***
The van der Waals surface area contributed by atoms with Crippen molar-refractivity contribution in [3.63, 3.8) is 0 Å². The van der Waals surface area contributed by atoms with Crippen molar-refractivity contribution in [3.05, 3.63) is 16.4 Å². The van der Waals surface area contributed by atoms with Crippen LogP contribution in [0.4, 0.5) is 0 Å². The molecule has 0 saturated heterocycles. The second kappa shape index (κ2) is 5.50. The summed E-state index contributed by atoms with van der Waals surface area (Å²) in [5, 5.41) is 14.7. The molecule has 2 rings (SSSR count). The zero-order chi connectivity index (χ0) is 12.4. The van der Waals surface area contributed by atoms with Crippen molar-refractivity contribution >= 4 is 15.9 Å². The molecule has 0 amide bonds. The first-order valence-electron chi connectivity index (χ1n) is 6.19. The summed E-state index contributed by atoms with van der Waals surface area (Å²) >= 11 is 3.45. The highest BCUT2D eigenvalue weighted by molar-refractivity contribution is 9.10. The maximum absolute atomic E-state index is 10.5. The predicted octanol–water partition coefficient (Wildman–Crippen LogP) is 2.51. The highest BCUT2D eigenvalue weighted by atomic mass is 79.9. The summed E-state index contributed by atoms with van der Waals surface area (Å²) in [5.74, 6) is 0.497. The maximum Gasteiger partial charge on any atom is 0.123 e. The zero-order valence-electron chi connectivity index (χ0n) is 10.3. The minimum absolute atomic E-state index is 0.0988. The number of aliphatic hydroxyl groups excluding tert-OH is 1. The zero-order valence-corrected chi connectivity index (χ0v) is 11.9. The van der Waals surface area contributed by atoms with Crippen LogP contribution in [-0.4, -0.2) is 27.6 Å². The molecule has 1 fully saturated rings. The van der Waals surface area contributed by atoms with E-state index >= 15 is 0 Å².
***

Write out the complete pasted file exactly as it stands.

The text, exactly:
The van der Waals surface area contributed by atoms with Crippen molar-refractivity contribution in [3.63, 3.8) is 0 Å². The van der Waals surface area contributed by atoms with Crippen molar-refractivity contribution in [3.05, 3.63) is 16.4 Å². The van der Waals surface area contributed by atoms with Crippen LogP contribution in [0.4, 0.5) is 0 Å². The molecule has 0 saturated heterocycles. The second kappa shape index (κ2) is 5.50. The summed E-state index contributed by atoms with van der Waals surface area (Å²) in [5, 5.41) is 14.7. The molecule has 2 rings (SSSR count). The zero-order chi connectivity index (χ0) is 12.4. The van der Waals surface area contributed by atoms with Crippen molar-refractivity contribution >= 4 is 15.9 Å². The molecule has 0 amide bonds. The first-order valence-electron chi connectivity index (χ1n) is 6.19. The summed E-state index contributed by atoms with van der Waals surface area (Å²) >= 11 is 3.45. The highest BCUT2D eigenvalue weighted by molar-refractivity contribution is 9.10. The maximum absolute atomic E-state index is 10.5. The predicted octanol–water partition coefficient (Wildman–Crippen LogP) is 2.51. The highest BCUT2D eigenvalue weighted by atomic mass is 79.9. The summed E-state index contributed by atoms with van der Waals surface area (Å²) in [5.74, 6) is 0.497. The maximum Gasteiger partial charge on any atom is 0.123 e. The zero-order valence-electron chi connectivity index (χ0n) is 10.3. The minimum absolute atomic E-state index is 0.0988. The number of aliphatic hydroxyl groups excluding tert-OH is 1. The zero-order valence-corrected chi connectivity index (χ0v) is 11.9. The van der Waals surface area contributed by atoms with Crippen LogP contribution in [-0.4, -0.2) is 27.6 Å². The molecule has 1 fully saturated rings. The van der Waals surface area contributed by atoms with E-state index >= 15 is 0 Å².